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Tender's label debugs bilingual demands

Hinged labels for the company’s Ben’s 30 insect repellent pack a lot of information in a small space to meet bilingual requirements.
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FILED IN:  Package Component  > Films
     

When it comes to fitting copy onto bottle labels, the smaller the bottle, the bigger the problem.

Tender Corp. of Littleton, NH, faced a space challenge for its Ben’s 30 brand of insect repellent product marketed in Canada. The bilingual copy for directions, precautions, first aid, disposal, and toxicology information requires extensive on-package real estate. Then things became more challenging: As of November 2006, the Canadian government required that consumer products be labeled both in French and English in the same size format.

Unfortunately for Tender, the Ben’s Canadian spray bottle measures just 1.75 inches by 2.5 inches and holds 1.25 oz (37 mL) of product—the same bottle it uses for the U.S. market.

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“When you’re dealing with small packages like our little Ben’s product bottle, it’s hard to get all that information on the label and still get it to look like the product brand without having the label be just a bunch of text,” says Vern Schrum, the product manager for regulatory affairs and product management for Tender’s Canadian product line. “The main thrust behind the whole project was to find a label configuration that would allow us to comply with Canadian regulations, yet still go to market with a brand identity that looked like the Ben’s product we distribute in the United States.” Tender found its answer via the FlexVision™ extended-text label from WS Packaging Group (www.wspackaging.com) and its MultiVision® label line.

Tender had been a WS Packaging customer for more than 10 years when it brought the challenge to the company’s attention. Up to that point, the product was sealed inside a paperboard-backed blister pack with die-cut holes for double- or single-peg display merchandising. The pack measured 4” by 6.5.” The bottle had two labels. The front was in English and carried the Ben’s name, while the back label carried the French text. The front label was 2.6-mil white polypropylene and the back label 2-mil clear polypropylene.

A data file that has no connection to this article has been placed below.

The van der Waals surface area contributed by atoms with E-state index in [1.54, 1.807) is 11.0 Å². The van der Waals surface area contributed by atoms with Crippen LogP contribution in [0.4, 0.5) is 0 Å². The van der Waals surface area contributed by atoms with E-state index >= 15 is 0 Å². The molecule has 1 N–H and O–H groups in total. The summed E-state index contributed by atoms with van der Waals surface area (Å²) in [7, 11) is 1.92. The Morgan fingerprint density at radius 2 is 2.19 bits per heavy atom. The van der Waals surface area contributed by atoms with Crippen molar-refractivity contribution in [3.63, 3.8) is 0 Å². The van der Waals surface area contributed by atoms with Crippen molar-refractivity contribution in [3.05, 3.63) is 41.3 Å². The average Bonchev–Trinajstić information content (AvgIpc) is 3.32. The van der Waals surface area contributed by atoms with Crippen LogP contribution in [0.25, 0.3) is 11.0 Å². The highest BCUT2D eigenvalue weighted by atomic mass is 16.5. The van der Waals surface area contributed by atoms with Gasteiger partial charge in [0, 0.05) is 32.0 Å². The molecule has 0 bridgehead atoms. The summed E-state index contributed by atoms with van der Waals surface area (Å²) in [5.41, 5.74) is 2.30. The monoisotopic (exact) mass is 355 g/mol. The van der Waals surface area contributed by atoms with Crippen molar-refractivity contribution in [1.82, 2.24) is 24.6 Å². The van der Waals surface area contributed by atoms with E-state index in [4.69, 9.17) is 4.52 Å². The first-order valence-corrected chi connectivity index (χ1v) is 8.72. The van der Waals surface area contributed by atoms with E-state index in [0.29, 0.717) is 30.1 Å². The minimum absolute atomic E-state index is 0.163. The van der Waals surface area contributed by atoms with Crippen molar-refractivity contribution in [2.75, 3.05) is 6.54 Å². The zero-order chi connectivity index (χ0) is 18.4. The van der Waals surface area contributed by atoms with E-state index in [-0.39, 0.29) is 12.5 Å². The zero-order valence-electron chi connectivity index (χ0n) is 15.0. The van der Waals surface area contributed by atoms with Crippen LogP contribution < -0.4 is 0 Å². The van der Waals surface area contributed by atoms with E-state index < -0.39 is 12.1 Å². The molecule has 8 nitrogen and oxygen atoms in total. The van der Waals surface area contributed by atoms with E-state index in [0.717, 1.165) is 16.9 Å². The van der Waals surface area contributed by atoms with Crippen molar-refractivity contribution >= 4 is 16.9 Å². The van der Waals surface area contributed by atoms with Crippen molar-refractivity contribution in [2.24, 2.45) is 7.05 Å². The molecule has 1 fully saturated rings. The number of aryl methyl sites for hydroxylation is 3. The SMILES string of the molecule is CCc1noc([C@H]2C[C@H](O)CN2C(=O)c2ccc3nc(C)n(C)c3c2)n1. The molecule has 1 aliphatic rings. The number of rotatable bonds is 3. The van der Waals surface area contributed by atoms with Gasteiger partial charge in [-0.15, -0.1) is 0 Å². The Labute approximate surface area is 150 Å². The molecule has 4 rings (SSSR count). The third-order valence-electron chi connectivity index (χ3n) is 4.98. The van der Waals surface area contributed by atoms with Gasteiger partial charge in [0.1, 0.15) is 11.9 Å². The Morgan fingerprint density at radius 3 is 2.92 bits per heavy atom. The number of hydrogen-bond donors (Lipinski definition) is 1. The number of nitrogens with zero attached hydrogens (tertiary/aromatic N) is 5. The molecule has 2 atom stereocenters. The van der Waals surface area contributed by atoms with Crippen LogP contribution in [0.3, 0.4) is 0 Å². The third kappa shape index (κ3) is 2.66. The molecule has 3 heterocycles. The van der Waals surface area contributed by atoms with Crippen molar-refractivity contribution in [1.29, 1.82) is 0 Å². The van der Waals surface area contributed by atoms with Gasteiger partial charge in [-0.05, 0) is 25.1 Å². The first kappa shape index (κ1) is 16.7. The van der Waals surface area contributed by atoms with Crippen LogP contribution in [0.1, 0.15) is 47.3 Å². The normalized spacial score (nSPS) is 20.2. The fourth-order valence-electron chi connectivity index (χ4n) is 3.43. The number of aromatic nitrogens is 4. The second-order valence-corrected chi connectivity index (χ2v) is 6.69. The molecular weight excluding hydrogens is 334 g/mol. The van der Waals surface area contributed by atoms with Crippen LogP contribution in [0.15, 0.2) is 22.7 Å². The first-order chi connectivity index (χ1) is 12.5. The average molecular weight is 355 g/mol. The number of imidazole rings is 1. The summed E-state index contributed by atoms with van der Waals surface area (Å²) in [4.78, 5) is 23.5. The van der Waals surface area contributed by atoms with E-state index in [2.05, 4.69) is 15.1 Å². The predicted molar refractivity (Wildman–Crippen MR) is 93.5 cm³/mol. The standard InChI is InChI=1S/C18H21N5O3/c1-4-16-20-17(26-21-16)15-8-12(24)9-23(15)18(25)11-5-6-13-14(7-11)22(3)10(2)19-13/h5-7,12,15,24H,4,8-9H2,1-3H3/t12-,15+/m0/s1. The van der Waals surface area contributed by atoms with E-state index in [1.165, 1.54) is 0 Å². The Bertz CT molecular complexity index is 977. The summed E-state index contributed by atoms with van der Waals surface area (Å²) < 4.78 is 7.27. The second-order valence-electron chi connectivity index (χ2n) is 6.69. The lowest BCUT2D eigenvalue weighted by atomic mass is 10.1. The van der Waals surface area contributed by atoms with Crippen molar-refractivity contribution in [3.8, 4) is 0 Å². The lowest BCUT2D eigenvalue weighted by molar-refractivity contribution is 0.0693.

“Pesticide and hazardous materials regulations require a lot of text, so we were only able to put some of the information on the bottle,” Schrum says. “The rest had to go on the paperboard card. But that put an added burden on the consumer because they had to keep track of the card for reference. We wanted a solution that would allow us to eliminate the card, but still meet the government requirements.”

The switch to the FlexVision extended-text label, which features a flexible, film-based construction engineered exclusively for plastic tubes and bottles, provided an easy solution. The patented, resealable label conforms to the curved surface and tolerates wet environments, especially the harsh conditions of the repellent ingredients.
Solvent-resisting construction.

Among the biggest issues Tender faced was a label substrate that would withstand exposure to the insect repellent chemical DEET (N,N-Diethyl-meta-Toluamide). Ben’s 30 contains a formulation that is 30% DEET. “DEET can dissolve the adhesive, the ink, and the substrate, so it creates quite a harsh environment from a packaging standpoint,” Schrum says. “Yet we had to make sure the label would outlast the life of the product.”

The FlexVision label is composed of three panels: a top layer with a front and back is hinged to a base panel that is adhered to the bottle. The top panel is 2.6-mil white polypropylene printed in three colors and over-laminated with 1.4-mil PP to protect it from the DEET ingredients. The backside of the top panel is printed in black. The base panel is 2-mil clear PP with black ink and a varnish. The finished label measures 1.56 inches by 2.0 inches and includes a .25-inch hinge. To ensure the label remains intact, FlexVision labels are tested to reseal with a shelf life of at least two years.
Provided in roll form, the new FlexVision labels are applied seamlessly using Tender’s workhorse labeler, which has helped affix its labels for 10 years, according to Schrum.

“By eliminating the paperboard card, we’re able to get more of our product on the shelf in less space, and that has really given us more flexibility to communicate without impeding our brand identity and positioning,” says Schrum, who estimates that 50% more product can now be shelved in the same space as with the blister-packed format. “It also makes it possible for us to have the product on the shelf with a big chain or at the checkout counter of a small mom-and-pop store.” He says retailers can position the product with English or French copy forward.

Marketing aside, Tender has also implemented a sustainable packaging solution by reducing the overall environmental impact of the product packaging.

“With FlexVision, we’ve made things simpler and easier for the retailer, and better for the environment,” Schrum says. “We’ve also enhanced the consumer experience by putting all the product information literally at their fingertips.”
Introduced in spring 2006, Ben’s 30 insect repellent is priced around $3.50. Ben’s 30 is currently available only in Canada in the new label format, however Schrum says Tender will consider other applications of the FlexVision label in the future.

—Rick Lingle

For related articles visit packworld.com/chemicals

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